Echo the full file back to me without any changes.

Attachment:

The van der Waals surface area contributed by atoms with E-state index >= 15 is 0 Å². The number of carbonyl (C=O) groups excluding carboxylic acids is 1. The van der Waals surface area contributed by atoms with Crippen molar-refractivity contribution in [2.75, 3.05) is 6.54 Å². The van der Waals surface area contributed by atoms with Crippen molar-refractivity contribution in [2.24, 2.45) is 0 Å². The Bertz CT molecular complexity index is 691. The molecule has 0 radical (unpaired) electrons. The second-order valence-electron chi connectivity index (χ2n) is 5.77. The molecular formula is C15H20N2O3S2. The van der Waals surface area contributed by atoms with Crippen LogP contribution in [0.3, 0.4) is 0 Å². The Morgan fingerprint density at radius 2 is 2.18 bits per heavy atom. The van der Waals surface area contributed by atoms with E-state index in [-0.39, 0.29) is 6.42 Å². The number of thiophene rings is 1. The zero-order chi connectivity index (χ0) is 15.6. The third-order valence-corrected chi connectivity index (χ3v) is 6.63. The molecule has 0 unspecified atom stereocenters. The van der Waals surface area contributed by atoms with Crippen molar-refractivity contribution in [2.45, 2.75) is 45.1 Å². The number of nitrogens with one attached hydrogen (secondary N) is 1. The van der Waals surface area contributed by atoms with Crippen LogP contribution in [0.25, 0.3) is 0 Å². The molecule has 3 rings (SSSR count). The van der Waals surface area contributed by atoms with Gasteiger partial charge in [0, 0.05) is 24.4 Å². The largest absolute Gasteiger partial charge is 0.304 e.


The van der Waals surface area contributed by atoms with E-state index >= 15 is 0 Å². The number of carbonyl (C=O) groups excluding carboxylic acids is 1. The van der Waals surface area contributed by atoms with Crippen molar-refractivity contribution in [2.75, 3.05) is 6.54 Å². The van der Waals surface area contributed by atoms with Crippen molar-refractivity contribution in [2.24, 2.45) is 0 Å². The Bertz CT molecular complexity index is 691. The molecule has 0 radical (unpaired) electrons. The second-order valence-electron chi connectivity index (χ2n) is 5.77. The molecular formula is C15H20N2O3S2. The van der Waals surface area contributed by atoms with Crippen LogP contribution in [0.3, 0.4) is 0 Å². The Morgan fingerprint density at radius 2 is 2.18 bits per heavy atom. The van der Waals surface area contributed by atoms with E-state index in [-0.39, 0.29) is 6.42 Å². The number of thiophene rings is 1. The zero-order chi connectivity index (χ0) is 15.6. The third-order valence-corrected chi connectivity index (χ3v) is 6.63. The molecule has 0 unspecified atom stereocenters. The van der Waals surface area contributed by atoms with Crippen molar-refractivity contribution in [2.45, 2.75) is 45.1 Å². The number of nitrogens with one attached hydrogen (secondary N) is 1. The van der Waals surface area contributed by atoms with Crippen LogP contribution in [0.25, 0.3) is 0 Å². The molecule has 3 rings (SSSR count). The van der Waals surface area contributed by atoms with Gasteiger partial charge in [0, 0.05) is 24.4 Å². The largest absolute Gasteiger partial charge is 0.304 e.